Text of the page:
Today I wanted to work on Alyssa’s dresses, so have exercised remarkable self-discipline: I’ve stayed off the net and didn’t check my e-mails all day.  How brave is that?  Just peeked: between midnight last night and 6pm today 34 e-mails came in.  Now to read them all.

This includes 9 notes from the FlyLady; I was getting a couple every day, but for some reason they’ve switched to an all-day-long delivery, mostly testimonials about the joys of clutter-free living.  I’m not complaining, though – I need that.  I’m an “out of sight, out of mind” kind of person and this is like having your mother drop in every two hours to see if your spring cleaning project is staying on track.

I’ve concluded that the FlyLady fills the role of the mother role model a lot of us never had, and does the basic teaching we never got.  “If you want a clean house, you have to stop whining, stop blaming your family, get at it and do it.”

I grew up a latch-key kid; my Mom F, when she was home, just did the housework herself and I was left to wander at will.  I was never given any chores except to clean up my tiny bedroom.  I know both she and Dad F were dismayed that I never learned to do anything, but I had no babysitters after age eight, so basically was left to my own devices from then on.

When I was in my teens I heard Mom make a few comments to others about me never doing any work around the house, but never did she say, “Okay, now this is your job.”  And you know children: they’ll always run off to play; they’ll always grumble when they have to do something.  I was no different.  You have to persevere if you want them to learn anything that will equip them for managing a home of their own.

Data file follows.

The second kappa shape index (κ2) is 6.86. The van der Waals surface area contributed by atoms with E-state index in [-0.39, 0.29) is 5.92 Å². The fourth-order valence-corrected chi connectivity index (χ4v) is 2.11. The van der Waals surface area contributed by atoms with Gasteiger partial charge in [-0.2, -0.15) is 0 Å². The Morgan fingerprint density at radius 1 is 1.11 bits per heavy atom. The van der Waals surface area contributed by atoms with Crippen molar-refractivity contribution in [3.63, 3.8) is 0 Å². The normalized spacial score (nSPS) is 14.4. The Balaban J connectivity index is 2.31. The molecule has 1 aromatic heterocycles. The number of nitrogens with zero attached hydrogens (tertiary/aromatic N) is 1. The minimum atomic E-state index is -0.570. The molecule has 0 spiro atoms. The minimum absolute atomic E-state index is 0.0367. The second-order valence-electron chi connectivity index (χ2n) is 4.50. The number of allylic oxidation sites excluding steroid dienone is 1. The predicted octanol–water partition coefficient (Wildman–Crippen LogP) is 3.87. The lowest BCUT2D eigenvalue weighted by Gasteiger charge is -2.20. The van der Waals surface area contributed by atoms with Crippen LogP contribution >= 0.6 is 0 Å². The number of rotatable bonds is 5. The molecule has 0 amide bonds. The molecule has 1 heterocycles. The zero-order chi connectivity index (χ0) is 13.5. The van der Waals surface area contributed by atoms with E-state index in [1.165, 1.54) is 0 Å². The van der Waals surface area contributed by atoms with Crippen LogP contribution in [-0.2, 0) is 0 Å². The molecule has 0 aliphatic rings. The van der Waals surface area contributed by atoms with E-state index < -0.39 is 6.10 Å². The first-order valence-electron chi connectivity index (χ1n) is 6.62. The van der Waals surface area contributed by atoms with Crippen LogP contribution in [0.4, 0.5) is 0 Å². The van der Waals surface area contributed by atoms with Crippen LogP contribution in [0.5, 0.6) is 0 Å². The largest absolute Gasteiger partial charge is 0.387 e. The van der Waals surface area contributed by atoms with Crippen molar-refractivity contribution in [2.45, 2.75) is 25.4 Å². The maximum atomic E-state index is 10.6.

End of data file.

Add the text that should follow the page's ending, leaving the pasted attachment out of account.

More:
Once we had the café (when I was thirteen) we were all busy working there, but I was pretty clueless about a lot of housework until after I was married.  And I don’t think I’m so unique in that; I think a lot of working moms don’t have the emotional energy after work to teach and train their daughters.  So thanks be for Marla the FlyLady!

Dave Ramsay, with his Financial Peace University and radio talk shows, is doing the same kind of parental teaching in the financial line and I applaud him for it, too.  He’s helping us get back to what our great-grandparents taught our grandparents – which is why we’ve inherited such a great, once-solvent country.

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2 thoughts on “The Eagle, The Flu, and the FlyLady

  1. It’s amazing what one man can actually do to straighten out people’s spending habits!
    I wish we’d heard about his programme twenty years ago.
    But we humans tend to tell ourselves, “I’m doing okay” until it all collapses and we sit in a flurry of bills we can’t pay (or broken relationships, or…) and finally we admit, “This isn’t working. I need to find a better plan.”

    Like